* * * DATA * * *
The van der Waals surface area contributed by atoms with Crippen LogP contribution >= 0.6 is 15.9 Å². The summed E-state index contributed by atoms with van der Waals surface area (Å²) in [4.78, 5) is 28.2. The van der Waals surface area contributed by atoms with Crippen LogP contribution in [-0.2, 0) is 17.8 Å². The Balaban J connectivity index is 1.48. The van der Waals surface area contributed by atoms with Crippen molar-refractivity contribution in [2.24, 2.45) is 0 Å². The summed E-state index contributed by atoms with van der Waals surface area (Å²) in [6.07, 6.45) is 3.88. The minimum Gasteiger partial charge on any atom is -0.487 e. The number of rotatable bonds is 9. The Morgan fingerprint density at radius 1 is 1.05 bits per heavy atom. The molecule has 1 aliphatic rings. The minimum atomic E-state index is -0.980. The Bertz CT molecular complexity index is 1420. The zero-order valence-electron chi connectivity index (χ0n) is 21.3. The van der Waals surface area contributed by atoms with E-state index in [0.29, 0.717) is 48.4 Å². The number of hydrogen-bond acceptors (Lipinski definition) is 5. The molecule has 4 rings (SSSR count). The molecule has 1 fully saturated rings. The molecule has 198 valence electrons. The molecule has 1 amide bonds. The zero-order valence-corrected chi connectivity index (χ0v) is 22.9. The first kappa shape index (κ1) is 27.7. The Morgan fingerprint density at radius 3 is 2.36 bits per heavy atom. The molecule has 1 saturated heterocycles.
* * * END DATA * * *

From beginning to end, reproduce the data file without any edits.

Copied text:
The van der Waals surface area contributed by atoms with Crippen LogP contribution >= 0.6 is 15.9 Å². The summed E-state index contributed by atoms with van der Waals surface area (Å²) in [4.78, 5) is 28.2. The van der Waals surface area contributed by atoms with Crippen LogP contribution in [-0.2, 0) is 17.8 Å². The Balaban J connectivity index is 1.48. The van der Waals surface area contributed by atoms with Crippen molar-refractivity contribution in [2.24, 2.45) is 0 Å². The summed E-state index contributed by atoms with van der Waals surface area (Å²) in [6.07, 6.45) is 3.88. The minimum Gasteiger partial charge on any atom is -0.487 e. The number of rotatable bonds is 9. The Morgan fingerprint density at radius 1 is 1.05 bits per heavy atom. The molecule has 1 aliphatic rings. The minimum atomic E-state index is -0.980. The Bertz CT molecular complexity index is 1420. The zero-order valence-electron chi connectivity index (χ0n) is 21.3. The van der Waals surface area contributed by atoms with E-state index in [0.29, 0.717) is 48.4 Å². The number of hydrogen-bond acceptors (Lipinski definition) is 5. The molecule has 4 rings (SSSR count). The molecule has 1 fully saturated rings. The molecule has 198 valence electrons. The molecule has 1 amide bonds. The zero-order valence-corrected chi connectivity index (χ0v) is 22.9. The first kappa shape index (κ1) is 27.7. The Morgan fingerprint density at radius 3 is 2.36 bits per heavy atom. The molecule has 1 saturated heterocycles.